Ce film expérimental fait appel aux plans d’archives et à l’animation pour faire connaître 3000 ans de culture inuite en trois chapitres : le passé, le présent et l’avenir.
In this short film, Inuk artist Asinnajaq plunges us into a sublime imaginary universe—14 minutes of luminescent, archive-inspired cinema that recast the present, past and future of her people in a radiant new light.Diving into the NFB’s vast archive, she parses the complicated cinematic representation of the Inuit, harvesting fleeting truths and fortuitous accidents from a range of sources—newsreels, propaganda, ethnographic docs, and work by Indigenous filmmakers. Embedding historic footage into original animation, she conjures up a vision of hope and beautiful possibility.
In this short film, Inuk artist Asinnajaq plunges us into a sublime imaginary universe—14 minutes of luminescent, archive-inspired cinema that recast the present, past and future of her people in a radiant new light. Diving into the NFB’s vast archive, she parses the complicated cinematic representation of the Inuit, harvesting fleeting truths and fortuitous accidents from a range of sources—newsreels, propaganda, ethnographic docs, and work by Indigenous filmmakers. Embedding historic footage into original animation, she conjures up a vision of hope and beautiful possibility.
This animated short tells the story of a ferocious polar bear turned to stone by an Inuk shaman. The tale is based on emerging filmmaker Echo Henoche's favourite legend, as told to her by her grandfather in her home community of Nain, Nunatsiavut, on Labrador's North Coast. Hand-drawn and painted by Henoche in a style all her own, Shaman is the first collaboration between the Labrador artist and the NFB.
Documentaire personnel de l'artiste Élisapie Isaac. En pleine immensité boréale, au bord de la mer Arctique, un village : Kangirsujuaq, au Nunavik. Ici, traditions et modernité se croisent quotidiennement. Les rires des enfants habitent joyeusement les rues, les jeunes carburent à la culture « du Sud », alors que les vieux tentent encore de se faire à leur étrange sédentarité. Dans cette toundra à couper le souffle, la jeune cinéaste originaire de Salluit, maintenant installée à Montréal, décide de plonger au coeur de ses origines.
Ce film fait partie du projet Unikkausivut. Procurez-vous le coffret DVD Unikkausivut : Transmettre nos histoires.
This short documentary studies life in the village of Kangirsujuaq, Nunavik. In this community on the edge of the Arctic Ocean, children’s laughter fills the streets while the old people ponder the passage of time. They are nomads of the wide-open spaces who are trying to get used to the strange feeling of staying put. While the teenagers lap up Southern culture and play golf on the tundra to kill time, the Elders are slowly dying, as their entire culture seems to fade away.
Elisapie Isaac, a filmmaker born in Nunavik, decides to return to her roots on this breathtaking land. To bridge the growing gap between the young and the old, she speaks to her grandfather, now deceased, and confides in him her hopes and fears. Grappling with isolation, family relationships, resource extraction, land-based knowledges, the influence of Southern culture and the ongoing impacts of colonialism on Inuit ways of life, Elisapie Isaac offers a nuanced portrait of the North.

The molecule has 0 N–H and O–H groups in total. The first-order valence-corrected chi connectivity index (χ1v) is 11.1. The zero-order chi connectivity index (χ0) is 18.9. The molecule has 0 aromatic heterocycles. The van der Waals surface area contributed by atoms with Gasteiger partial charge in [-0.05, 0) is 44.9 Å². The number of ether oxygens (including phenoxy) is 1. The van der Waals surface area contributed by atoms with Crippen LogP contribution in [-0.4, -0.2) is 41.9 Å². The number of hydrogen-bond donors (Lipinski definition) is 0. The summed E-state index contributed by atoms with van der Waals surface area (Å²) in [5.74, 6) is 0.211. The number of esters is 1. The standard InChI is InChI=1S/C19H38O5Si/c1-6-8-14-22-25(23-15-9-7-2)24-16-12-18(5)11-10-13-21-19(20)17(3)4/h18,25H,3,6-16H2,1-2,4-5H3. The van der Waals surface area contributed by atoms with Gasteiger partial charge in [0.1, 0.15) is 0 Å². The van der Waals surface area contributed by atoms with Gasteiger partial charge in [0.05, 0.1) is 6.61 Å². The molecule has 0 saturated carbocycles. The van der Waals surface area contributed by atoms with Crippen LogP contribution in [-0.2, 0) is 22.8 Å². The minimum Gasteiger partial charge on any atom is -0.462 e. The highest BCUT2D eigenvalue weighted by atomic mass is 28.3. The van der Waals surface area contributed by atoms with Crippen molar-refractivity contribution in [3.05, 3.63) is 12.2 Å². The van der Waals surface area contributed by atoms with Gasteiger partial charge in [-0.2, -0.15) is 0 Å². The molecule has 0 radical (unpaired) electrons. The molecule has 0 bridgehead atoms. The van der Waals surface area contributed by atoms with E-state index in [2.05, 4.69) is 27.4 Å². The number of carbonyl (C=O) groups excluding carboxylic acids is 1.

In this feature-length documentary, 8 Inuit teens with cameras offer a vibrant and contemporary view of life in Canada’s North. They also use their newly acquired film skills to confront a broad range of issues, from the widening communication gap between youth and their elders to the loss of their peers to suicide.
This short documentary filmed in Pangnirtung features 2 elders reminiscing about the dances held in their community 50 years ago. One of the elders is master accordion player Simeonie Keenainak, and soon he's making toe-tapping music with his instrument. In this celebration of the pleasures of music and dance, Keenainak plays for the enjoyment of friends, family, and the community at large.Stories from Our Land: 1.5 gave 6 Nunavut filmmakers the opportunity to each create a 5-minute short. Each film had to be made without the use of interviews or narration while telling a northern story from a northern perspective. The project was a collaboration between the NFB and the Nunavut Film Development Corporation.
Ages 12 to 18
Arts Education - Art
Geography - The Arctic
Indigenous Studies - Arts
Indigenous Studies - Identity/Society
A visually poetic short film connecting Inuit past and present that could inspire creative thinking towards a beautiful future. What sort of emotions are evoked with the melding of the archival realist imagery and the liquid abstract art imagery? How can this film be used as a vision of hope for Inuit and Canadian society as a whole? Name and learn about the many entry points for further learning that this film reveals (e.g., dog sled teams, food rations, harvesting of traditional food, and northern lights stories). Choose a scene and delve deeper into the Inuit context of the present and past. Why is it imperative to create visions and actions that inspire hope?